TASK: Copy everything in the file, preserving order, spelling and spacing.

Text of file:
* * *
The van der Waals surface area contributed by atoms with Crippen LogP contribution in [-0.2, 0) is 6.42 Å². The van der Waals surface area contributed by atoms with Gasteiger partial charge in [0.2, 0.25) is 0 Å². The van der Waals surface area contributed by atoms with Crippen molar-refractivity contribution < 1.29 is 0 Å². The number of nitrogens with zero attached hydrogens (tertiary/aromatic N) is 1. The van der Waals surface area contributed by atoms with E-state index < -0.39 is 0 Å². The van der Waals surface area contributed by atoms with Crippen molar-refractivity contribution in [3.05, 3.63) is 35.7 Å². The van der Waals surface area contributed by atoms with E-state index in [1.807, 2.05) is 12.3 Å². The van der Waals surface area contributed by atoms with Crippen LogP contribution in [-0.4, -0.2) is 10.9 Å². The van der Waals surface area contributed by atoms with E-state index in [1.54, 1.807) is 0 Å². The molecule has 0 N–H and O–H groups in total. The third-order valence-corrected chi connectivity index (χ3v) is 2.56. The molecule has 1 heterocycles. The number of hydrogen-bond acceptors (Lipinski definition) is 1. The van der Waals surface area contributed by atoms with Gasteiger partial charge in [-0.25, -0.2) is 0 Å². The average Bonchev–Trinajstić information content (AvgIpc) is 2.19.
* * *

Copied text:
The van der Waals surface area contributed by atoms with Crippen LogP contribution in [-0.2, 0) is 6.42 Å². The van der Waals surface area contributed by atoms with Gasteiger partial charge in [0.2, 0.25) is 0 Å². The van der Waals surface area contributed by atoms with Crippen molar-refractivity contribution < 1.29 is 0 Å². The number of nitrogens with zero attached hydrogens (tertiary/aromatic N) is 1. The van der Waals surface area contributed by atoms with E-state index < -0.39 is 0 Å². The van der Waals surface area contributed by atoms with Crippen molar-refractivity contribution in [3.05, 3.63) is 35.7 Å². The van der Waals surface area contributed by atoms with E-state index in [1.807, 2.05) is 12.3 Å². The van der Waals surface area contributed by atoms with Crippen LogP contribution in [-0.4, -0.2) is 10.9 Å². The van der Waals surface area contributed by atoms with E-state index in [1.54, 1.807) is 0 Å². The molecule has 0 N–H and O–H groups in total. The third-order valence-corrected chi connectivity index (χ3v) is 2.56. The molecule has 1 heterocycles. The number of hydrogen-bond acceptors (Lipinski definition) is 1. The van der Waals surface area contributed by atoms with Gasteiger partial charge in [-0.25, -0.2) is 0 Å². The average Bonchev–Trinajstić information content (AvgIpc) is 2.19.